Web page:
Friday, March 16, 2012

On gardening and Match Day

"I am the true vine, and my Father is the gardener.  
He cuts off every branch in me that bears no fruit, 
while every branch that does bear fruit he prunes, 
so that it will be even more fruitful."  
~John 15:1-2

One of our community rose bushes.

Back in January, I was shocked to see that the large, lovely rose bushes outside our community office had been reduced to pathetic-looking stubs.  As I am not educated in the ways of gardening, I assumed that this was a travesty.  I found out later, from our office manager, that the rose bush branches had been intentionally hacked off.  "Oh, that?" He said, "we just had them pruned so that they'll blossom this year.  Just wait, you'll see, they will be beautiful come springtime."

Three weeks ago, February 22nd, was a difficult day in my life.  That Wednesday was the deadline for all residency applicant rank lists to be submitted for the medical residency Match.  The deadline came and went: I chose not to submit my list.  It was not that I had fallen out of love with medicine.  In fact, after a long season of interviewing, months of prayer and deliberation, I was excited for the next step of my training, thrilled to serve others as a physician.  But, as I reflected on what I would miss with my children, in our family life, moments that I couldn't get back, responsibilities that would have to be delegated, I was faced with an unshakable, interior disquiet.  My restlessness increased as I realized that I couldn't be a resident and, at the same time, the kind of wife and mother that I want to be.  I wanted to have both medicine and motherhood my way, and I couldn't; not right now, anyway.  For now, it was time to make a choice.  Regardless of the decision, my choice would result in giving up something that I loved, and that would be painful.

So on the day of the deadline, as I passed by those stubby rose bushes on my way to get our mail, my eyes filled with tears.  I realized that my life, too, was being pruned in a major way.  The Master Gardener had entered the garden of my life with giant loppers, and as much as I wanted to trust His expertise, I resented feeling just as naked as the stubby plants before me.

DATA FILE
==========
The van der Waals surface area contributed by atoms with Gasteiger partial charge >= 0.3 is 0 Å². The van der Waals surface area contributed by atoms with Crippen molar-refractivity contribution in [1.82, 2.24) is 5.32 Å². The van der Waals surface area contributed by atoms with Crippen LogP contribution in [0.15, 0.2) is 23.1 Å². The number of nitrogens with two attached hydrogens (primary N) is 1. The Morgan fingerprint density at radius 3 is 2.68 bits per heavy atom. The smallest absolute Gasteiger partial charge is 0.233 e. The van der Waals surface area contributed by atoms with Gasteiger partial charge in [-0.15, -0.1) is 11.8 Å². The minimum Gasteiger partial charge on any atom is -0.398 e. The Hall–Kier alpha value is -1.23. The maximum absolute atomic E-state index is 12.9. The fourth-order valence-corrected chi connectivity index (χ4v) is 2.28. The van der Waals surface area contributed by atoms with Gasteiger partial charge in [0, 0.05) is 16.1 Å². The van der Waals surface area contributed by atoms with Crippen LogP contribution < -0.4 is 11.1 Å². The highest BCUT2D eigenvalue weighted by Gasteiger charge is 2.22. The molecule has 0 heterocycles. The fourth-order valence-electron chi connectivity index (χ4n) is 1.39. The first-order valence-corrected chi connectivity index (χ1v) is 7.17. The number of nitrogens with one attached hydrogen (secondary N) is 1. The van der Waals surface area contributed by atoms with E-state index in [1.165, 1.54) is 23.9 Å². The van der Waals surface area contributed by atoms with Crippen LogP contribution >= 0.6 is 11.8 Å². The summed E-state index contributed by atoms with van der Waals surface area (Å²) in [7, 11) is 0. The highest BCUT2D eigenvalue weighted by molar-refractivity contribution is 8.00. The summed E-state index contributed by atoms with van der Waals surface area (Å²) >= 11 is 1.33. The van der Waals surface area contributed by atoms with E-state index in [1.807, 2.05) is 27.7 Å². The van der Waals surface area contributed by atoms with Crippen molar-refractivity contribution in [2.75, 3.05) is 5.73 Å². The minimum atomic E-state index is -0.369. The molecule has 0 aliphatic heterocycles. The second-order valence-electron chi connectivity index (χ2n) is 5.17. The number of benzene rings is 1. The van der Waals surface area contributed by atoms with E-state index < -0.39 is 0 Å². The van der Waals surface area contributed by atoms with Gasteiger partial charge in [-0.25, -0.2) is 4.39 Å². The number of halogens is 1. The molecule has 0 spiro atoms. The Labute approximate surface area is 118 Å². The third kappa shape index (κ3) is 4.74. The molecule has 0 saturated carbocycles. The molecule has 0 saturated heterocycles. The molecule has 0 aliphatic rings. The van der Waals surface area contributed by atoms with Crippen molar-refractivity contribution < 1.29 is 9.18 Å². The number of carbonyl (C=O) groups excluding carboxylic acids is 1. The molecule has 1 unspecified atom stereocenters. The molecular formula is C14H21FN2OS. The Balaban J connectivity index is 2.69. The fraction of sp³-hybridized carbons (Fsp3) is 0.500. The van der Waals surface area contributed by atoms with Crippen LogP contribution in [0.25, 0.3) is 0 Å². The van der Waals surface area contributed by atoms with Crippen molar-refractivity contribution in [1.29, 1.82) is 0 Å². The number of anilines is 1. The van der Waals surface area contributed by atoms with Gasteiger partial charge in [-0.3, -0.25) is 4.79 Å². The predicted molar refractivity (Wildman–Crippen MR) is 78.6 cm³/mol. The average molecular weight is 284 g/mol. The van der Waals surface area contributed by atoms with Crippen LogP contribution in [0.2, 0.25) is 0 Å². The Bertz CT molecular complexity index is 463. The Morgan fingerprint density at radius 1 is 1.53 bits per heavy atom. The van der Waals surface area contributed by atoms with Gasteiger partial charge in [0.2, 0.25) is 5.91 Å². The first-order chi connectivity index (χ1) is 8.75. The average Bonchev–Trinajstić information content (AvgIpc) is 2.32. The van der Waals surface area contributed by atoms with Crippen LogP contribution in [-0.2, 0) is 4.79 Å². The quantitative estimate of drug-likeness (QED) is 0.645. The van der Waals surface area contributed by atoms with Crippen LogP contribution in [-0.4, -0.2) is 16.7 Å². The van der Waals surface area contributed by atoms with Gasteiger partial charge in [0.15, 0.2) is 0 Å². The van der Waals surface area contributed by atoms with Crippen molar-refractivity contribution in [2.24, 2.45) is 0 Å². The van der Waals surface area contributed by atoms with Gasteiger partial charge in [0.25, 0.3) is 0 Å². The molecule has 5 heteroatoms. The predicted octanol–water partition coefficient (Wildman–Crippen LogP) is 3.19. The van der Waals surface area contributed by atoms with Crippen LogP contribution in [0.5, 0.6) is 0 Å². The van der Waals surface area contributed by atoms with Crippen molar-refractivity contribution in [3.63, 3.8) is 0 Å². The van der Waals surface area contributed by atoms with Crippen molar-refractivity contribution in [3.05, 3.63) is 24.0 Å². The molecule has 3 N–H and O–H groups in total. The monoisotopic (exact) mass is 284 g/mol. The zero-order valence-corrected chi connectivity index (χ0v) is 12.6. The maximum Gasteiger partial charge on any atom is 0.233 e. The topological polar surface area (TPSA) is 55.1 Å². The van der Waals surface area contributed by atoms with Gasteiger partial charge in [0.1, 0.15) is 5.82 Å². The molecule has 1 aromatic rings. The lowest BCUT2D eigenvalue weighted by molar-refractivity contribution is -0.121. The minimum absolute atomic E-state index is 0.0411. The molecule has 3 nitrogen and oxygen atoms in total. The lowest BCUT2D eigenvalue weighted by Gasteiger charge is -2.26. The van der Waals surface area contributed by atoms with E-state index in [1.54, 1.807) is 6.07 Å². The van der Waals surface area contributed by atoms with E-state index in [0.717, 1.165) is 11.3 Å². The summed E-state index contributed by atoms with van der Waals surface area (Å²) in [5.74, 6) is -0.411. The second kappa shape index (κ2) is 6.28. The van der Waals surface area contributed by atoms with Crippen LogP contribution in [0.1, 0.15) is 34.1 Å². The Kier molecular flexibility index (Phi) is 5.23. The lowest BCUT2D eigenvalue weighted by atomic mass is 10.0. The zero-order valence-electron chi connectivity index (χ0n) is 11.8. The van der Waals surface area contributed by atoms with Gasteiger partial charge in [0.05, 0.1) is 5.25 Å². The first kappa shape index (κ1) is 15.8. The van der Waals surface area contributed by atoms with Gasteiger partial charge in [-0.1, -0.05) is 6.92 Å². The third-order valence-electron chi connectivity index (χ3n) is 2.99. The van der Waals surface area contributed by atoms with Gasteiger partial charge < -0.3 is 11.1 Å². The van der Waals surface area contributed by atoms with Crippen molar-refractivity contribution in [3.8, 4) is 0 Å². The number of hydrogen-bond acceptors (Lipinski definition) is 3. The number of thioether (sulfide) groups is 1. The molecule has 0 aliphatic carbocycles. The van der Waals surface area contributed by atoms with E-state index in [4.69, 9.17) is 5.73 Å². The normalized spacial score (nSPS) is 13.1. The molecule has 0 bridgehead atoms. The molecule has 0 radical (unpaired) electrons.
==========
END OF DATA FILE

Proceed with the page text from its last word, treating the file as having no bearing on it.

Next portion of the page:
In his book, God's Power to Change Your Life, author Rick Warren puts it this way:
"Professional pruners will tell you that most people are too timid when it comes to pruning.  I used to think that pruning was going in and gently cutting off the little dead pieces.  Not so.  The live stuff needs to go too - branches, leaves, and flowers.... 
....Here is my point: most of us think that when God prunes us, he cuts off the sinful and the superficial, the deadwood in our lives.  He does do that, but he also cuts off stuff that is alive and successful: a business that is going great, a satisfying relationship, good health.  Some of that may get whacked off for greater fruitfulness.  It is not just deadwood that goes.  God often cuts back good things too, in order to make us healthier.  It is not always pleasant, but pruning is absolutely essential for spiritual growth.  It is not optional.  Remember, God is glorified when we bear "much fruit" (John 15:8), and that requires pruning.  We must remember that the loppers are in the hands of our loving God.  He knows what he is doing, and he wants the best for us.  If you are a Christian, you are going to be pruned.  Count on it."  ~From God's Power to Change Your Life, by Rick Warren

Today is Match Day, the day when residency assignments for the coming year are revealed.  I anticipated for months that today would be a big day for me and my family, and I suppose that it is, but not in the way I expected.  Today is a big day because of what is not happening for me, so that so much more can happen for us.